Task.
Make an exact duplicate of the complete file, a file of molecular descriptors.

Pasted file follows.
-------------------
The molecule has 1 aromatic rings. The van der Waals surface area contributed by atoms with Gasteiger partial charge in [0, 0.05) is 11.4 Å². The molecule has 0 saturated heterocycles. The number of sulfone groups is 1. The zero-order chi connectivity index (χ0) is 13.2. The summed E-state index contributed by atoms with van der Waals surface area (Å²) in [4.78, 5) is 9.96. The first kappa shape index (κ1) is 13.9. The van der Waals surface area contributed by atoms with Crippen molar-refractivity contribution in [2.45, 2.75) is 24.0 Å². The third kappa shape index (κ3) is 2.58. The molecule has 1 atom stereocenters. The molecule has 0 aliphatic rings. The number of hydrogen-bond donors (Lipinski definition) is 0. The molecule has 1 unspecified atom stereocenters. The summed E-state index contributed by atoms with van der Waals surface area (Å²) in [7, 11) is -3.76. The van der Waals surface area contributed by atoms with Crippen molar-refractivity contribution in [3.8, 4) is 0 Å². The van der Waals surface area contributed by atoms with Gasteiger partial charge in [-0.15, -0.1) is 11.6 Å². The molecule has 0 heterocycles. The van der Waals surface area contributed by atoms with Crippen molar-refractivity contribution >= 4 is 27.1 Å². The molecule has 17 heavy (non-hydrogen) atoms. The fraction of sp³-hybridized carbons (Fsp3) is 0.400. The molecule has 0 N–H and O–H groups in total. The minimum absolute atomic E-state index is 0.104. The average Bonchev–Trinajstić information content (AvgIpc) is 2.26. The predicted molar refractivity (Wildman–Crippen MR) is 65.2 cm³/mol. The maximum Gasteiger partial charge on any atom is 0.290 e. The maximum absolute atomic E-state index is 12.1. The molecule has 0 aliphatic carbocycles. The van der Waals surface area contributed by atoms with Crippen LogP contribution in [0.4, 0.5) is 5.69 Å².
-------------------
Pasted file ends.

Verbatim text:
The molecule has 1 aromatic rings. The van der Waals surface area contributed by atoms with Gasteiger partial charge in [0, 0.05) is 11.4 Å². The molecule has 0 saturated heterocycles. The number of sulfone groups is 1. The zero-order chi connectivity index (χ0) is 13.2. The summed E-state index contributed by atoms with van der Waals surface area (Å²) in [4.78, 5) is 9.96. The first kappa shape index (κ1) is 13.9. The van der Waals surface area contributed by atoms with Crippen molar-refractivity contribution in [2.45, 2.75) is 24.0 Å². The third kappa shape index (κ3) is 2.58. The molecule has 1 atom stereocenters. The molecule has 0 aliphatic rings. The number of hydrogen-bond donors (Lipinski definition) is 0. The molecule has 1 unspecified atom stereocenters. The summed E-state index contributed by atoms with van der Waals surface area (Å²) in [7, 11) is -3.76. The van der Waals surface area contributed by atoms with Crippen molar-refractivity contribution in [3.8, 4) is 0 Å². The van der Waals surface area contributed by atoms with Gasteiger partial charge in [-0.15, -0.1) is 11.6 Å². The molecule has 0 heterocycles. The van der Waals surface area contributed by atoms with Crippen molar-refractivity contribution >= 4 is 27.1 Å². The molecule has 17 heavy (non-hydrogen) atoms. The fraction of sp³-hybridized carbons (Fsp3) is 0.400. The molecule has 0 N–H and O–H groups in total. The minimum absolute atomic E-state index is 0.104. The average Bonchev–Trinajstić information content (AvgIpc) is 2.26. The predicted molar refractivity (Wildman–Crippen MR) is 65.2 cm³/mol. The maximum Gasteiger partial charge on any atom is 0.290 e. The maximum absolute atomic E-state index is 12.1. The molecule has 0 aliphatic carbocycles. The van der Waals surface area contributed by atoms with Crippen LogP contribution in [0.4, 0.5) is 5.69 Å².